Thursday, 14 April 2011

JUST.... ONE.... MORE.... PUSH.. that's..... it...


Not yer average birth I'll give you that, unless of course you either grew up in North Wales, or had work experience with the Easter bunny. For me - it was the former.

A couple of nights ago, I saw a documentary about lambing being advertised and aside from nearly falling off my (incredibly uncomfortable IKEA) sofa with surprise, it brought flooding back some of my fondest memories.

Aged 10; life started - I discovered lambing. I also discovered being paid, but £1 an hour seemed too sweet a pill to swallow for me, doing 8 hours of work a day in what seemed like my own personalised HEAVEN. None-the-less, dad insisted.

This is not me - just an appropriate image. I was a girl.

I had a never been a squeamish child, nor am I a squeamish grown-up. Worms, snakes, beetles, ants, snails and puppy dog tails, animals - dead or alive - yup that was me. My elder brother was left to play with the sugar and spice. WHICH having rather got off the scent of this tale is where I get to the point that 'lambing really was riiiiiiight up my street!' Animals - check. Dirt, straw, mud, blood, guts - check. AND the grrrrand finale (cue drumroll) a baby, yes a BABY (another childhood obsession) sheep covered in ALL of the above. WHAT WASN"T to LIKE (as they say)?

There he is - the lamby god of heaven. I can hear them now, bleating to me from behind the pearly gates.

But what I wasn't prepared for was the intricate and clever nature of an animal always thought to be one of nature's stoopidist. Well they just aren't. My first glimpse into the mind of this Einstein-like creature was after a particularly troublesome birth due to a very fat lamb whose head had gone back. After this realisation and much straining (from the sheep) the farmer instructed me 'Gloves on - You're going in!' You see my little hands were of more use to him in this situation than his were. And I'm thinking the sheep probably wouldn't have objected either had she the choice, poor thing. I can explain further if you like... NO NO fair enough, you get it.

So my job was to push the sheep back up into the thicker part of the womb and try and pull its head round carefully by going behind it without breaking the neck so the lamb was in more of a diving position. No pressure! Do you follow?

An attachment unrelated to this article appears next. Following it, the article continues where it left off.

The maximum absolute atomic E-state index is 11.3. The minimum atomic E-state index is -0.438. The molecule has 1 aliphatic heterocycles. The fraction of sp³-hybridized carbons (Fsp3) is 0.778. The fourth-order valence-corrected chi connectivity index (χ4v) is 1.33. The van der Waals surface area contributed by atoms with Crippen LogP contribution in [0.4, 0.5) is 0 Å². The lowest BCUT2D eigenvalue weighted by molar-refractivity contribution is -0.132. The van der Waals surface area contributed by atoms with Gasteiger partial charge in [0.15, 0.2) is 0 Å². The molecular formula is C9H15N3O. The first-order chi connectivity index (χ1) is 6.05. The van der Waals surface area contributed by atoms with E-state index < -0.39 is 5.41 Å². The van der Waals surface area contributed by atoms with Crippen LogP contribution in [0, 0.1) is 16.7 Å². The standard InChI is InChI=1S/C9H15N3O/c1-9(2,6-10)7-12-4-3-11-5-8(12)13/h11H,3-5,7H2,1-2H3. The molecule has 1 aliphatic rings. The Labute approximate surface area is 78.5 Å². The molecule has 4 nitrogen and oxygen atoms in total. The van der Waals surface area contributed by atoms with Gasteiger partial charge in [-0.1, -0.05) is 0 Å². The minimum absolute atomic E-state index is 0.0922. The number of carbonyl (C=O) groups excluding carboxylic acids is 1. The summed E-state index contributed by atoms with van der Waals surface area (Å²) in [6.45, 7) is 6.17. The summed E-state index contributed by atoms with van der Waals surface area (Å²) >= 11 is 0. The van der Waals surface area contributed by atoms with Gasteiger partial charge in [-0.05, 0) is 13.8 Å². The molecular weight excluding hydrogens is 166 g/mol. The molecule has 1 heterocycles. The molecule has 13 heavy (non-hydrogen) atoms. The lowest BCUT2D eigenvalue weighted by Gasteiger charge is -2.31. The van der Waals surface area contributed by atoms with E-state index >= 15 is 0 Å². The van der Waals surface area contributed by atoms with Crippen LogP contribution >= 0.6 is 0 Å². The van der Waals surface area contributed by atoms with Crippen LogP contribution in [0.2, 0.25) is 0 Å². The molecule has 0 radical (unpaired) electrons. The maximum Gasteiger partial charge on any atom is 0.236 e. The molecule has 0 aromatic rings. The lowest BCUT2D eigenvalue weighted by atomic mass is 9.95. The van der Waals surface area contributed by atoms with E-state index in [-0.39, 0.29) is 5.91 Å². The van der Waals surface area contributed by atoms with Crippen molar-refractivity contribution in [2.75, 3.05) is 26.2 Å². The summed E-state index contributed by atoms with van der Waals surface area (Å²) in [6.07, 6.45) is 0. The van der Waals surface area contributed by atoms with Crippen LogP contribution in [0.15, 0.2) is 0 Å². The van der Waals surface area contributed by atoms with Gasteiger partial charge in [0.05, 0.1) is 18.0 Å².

After a bit of a struggle (and some other issues I'll refrain from sharing with you to avoid vomit on the keyboard) I managed to get the head round and with a long tug, out it came! It lay pretty still for a few nervy seconds before giving a little sneeze and embracing its first day of life as a soggy lamb.

And just when I thought the action was over.... the farmer announced we were going to adopt!
Within seconds, using her guerilla tactics, the farmer's wife (who'd been hiding behind the pen) had placed the 2 day old orphan next to his would-be brother. 'Really', I said 'Was the stealth mission necessary? Couldn't you've have just put the orphan in the pen and let the sheep get on with it. Surely, she'd never know the difference?'
'Absoutely not!' came the farmer's reply. 'In fact we must do everything we can to convince the sheep she's had twins.' After saying this, he took the orphan lamb who was just going 'Blaaaaaaa' at this point and promptly silenced it by pushing its head up the sheep's !!AHEM!! before slowly pulling it out again, and then rubbing the orphan over the shivering wet newborn.

Surely this was beyond the realms of orphan duty?

"Was THAT necessary?" came the next bout of insatiable curiosity.

What I had just witnessed was an adoption technique where the farmer was trying to simulate another birth so the sheep wouldn't suspect foul play; and rubbing the orphan over the newborn was to help it appear and smell the same. "They're much cleverer than they look. You can't take any chances,' said the farmer as he placed first the orphan lamb in front of the mother to lick, leaving the newborn behind her. The mother was immediately tentative but after a while got into the spirit of cleaning her "newborn" (te-he we know better) lamb. AFter a good 5 minutes of bonding, the rightful lamb was put at her head also. Again, this was no random act and all part of the adoption: getting the mother used to the smell of the adopted lamb before her own lamb was introduced, so she was less likely to smell an intrudor.

EXTRAORDINARY i thought.... and still do.

But the most surprising thing was, it didn't always work. Sometimes the sheep was way too nifty and knew exactly what was going on, so, the poor thing would be returned to the orphanage in the hope of having better luck next time.
The consequences of not removing an unwanted lamb very often meant its death, either by being crushed or suffocated by the mother. (I never knew sheep could be so vicious!) This was a very sad sight to find, and probably rather costly, so for all its gruesomeness (which admittedly i rather liked aged 10) I now understood why it was so important to the farmer for it to work.

NEXT TIME ON Vi PEEP'S LAMBING WEEKLY... 'More scintillating adoption techniques'

(My middle name isn't MARY for nothing!)

No comments:

Post a Comment